The said functionaries and consular employes are obliged to comply without any unjustifiable delay with the wishes of the authorities within the period or on the day and hour specified by the latter.
The consuls general, consuls and vice-consuls, if they are citizens and regular functionaries of the contracting party naming them, and the employes mentioned under paragraph 3 of Article 4, shall enjoy personal immunity and can neither be arrested nor imprisoned, unless it is on account of a violation of the law, which, according to the laws of the country where it was committed, is subject to a penalty of imprisonment for one year or more.
ARTICLE 7 Consular functionaries may place on the front of the building where the consular chancellery is located, their official coat of arms with an inscription indicating their official position.
On days of public solemnity, as well as on other customary occasions, they may hoist the official flag over the house where the chancellery is, unless they reside in the same city with the diplomatic mission of the contracting party appointing them. Likewise, they may hoist their official flåg over vessels they might board in the exercise of their functions.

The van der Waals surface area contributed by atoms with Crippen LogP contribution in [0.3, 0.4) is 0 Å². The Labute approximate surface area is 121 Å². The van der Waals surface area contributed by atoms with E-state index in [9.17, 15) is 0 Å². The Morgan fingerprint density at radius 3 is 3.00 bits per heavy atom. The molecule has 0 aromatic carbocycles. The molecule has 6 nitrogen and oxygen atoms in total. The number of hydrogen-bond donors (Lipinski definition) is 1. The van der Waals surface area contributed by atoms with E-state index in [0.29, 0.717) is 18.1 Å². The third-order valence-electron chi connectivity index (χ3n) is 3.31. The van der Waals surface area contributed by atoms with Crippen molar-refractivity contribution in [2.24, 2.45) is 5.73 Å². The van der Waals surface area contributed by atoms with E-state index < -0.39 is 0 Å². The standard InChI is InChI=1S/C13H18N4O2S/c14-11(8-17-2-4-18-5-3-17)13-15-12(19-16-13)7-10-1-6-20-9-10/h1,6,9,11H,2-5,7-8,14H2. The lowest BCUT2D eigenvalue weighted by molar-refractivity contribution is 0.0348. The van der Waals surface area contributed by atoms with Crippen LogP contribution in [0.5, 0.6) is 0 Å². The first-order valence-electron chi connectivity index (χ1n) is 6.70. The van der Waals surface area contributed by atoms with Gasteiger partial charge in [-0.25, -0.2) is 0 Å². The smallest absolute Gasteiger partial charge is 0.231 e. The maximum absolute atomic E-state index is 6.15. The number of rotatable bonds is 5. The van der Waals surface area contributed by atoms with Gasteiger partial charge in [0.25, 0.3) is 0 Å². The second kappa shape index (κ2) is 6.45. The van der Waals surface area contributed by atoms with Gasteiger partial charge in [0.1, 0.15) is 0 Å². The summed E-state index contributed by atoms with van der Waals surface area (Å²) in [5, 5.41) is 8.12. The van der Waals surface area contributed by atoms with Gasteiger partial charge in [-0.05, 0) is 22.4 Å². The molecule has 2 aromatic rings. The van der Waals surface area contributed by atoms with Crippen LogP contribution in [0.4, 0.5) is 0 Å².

It is understood that these external marks may never be interpreted as constituting a right of asylum.
The consular archives shall at all times be inviolable, and the local authorities may not, under any pretext and in no case, examine or seize the papers composing these archives.
These papers must always be kept separated from the books or papers relating to the commerce or to the industry or to the profession exercised by the respective consular functionaries.